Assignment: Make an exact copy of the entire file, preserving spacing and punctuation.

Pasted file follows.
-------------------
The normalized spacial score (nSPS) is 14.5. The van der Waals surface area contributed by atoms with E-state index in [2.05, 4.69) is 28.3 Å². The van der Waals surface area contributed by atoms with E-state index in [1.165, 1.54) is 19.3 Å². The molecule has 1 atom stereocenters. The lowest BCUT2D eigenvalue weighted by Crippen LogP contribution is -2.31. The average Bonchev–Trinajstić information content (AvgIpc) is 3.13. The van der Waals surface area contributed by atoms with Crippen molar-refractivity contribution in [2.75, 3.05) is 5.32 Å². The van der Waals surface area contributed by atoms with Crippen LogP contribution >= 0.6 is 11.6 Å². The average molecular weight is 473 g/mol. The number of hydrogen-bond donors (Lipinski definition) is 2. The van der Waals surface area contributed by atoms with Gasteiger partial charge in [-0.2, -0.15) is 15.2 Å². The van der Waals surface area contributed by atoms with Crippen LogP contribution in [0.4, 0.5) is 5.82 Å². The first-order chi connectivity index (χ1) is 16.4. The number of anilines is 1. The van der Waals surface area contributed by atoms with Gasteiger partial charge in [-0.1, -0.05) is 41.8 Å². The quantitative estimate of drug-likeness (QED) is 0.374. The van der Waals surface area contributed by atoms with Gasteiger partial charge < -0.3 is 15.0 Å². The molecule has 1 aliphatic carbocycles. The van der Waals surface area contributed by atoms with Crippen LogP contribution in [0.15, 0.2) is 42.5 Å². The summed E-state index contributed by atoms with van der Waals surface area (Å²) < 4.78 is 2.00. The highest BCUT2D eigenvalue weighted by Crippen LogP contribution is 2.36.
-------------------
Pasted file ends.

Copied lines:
The normalized spacial score (nSPS) is 14.5. The van der Waals surface area contributed by atoms with E-state index in [2.05, 4.69) is 28.3 Å². The van der Waals surface area contributed by atoms with E-state index in [1.165, 1.54) is 19.3 Å². The molecule has 1 atom stereocenters. The lowest BCUT2D eigenvalue weighted by Crippen LogP contribution is -2.31. The average Bonchev–Trinajstić information content (AvgIpc) is 3.13. The van der Waals surface area contributed by atoms with Crippen molar-refractivity contribution in [2.75, 3.05) is 5.32 Å². The van der Waals surface area contributed by atoms with Crippen LogP contribution >= 0.6 is 11.6 Å². The average molecular weight is 473 g/mol. The number of hydrogen-bond donors (Lipinski definition) is 2. The van der Waals surface area contributed by atoms with Gasteiger partial charge in [-0.2, -0.15) is 15.2 Å². The van der Waals surface area contributed by atoms with Crippen LogP contribution in [0.4, 0.5) is 5.82 Å². The first-order chi connectivity index (χ1) is 16.4. The number of anilines is 1. The van der Waals surface area contributed by atoms with Gasteiger partial charge in [-0.1, -0.05) is 41.8 Å². The quantitative estimate of drug-likeness (QED) is 0.374. The van der Waals surface area contributed by atoms with Gasteiger partial charge < -0.3 is 15.0 Å². The molecule has 1 aliphatic carbocycles. The van der Waals surface area contributed by atoms with Crippen LogP contribution in [0.15, 0.2) is 42.5 Å². The summed E-state index contributed by atoms with van der Waals surface area (Å²) < 4.78 is 2.00. The highest BCUT2D eigenvalue weighted by Crippen LogP contribution is 2.36.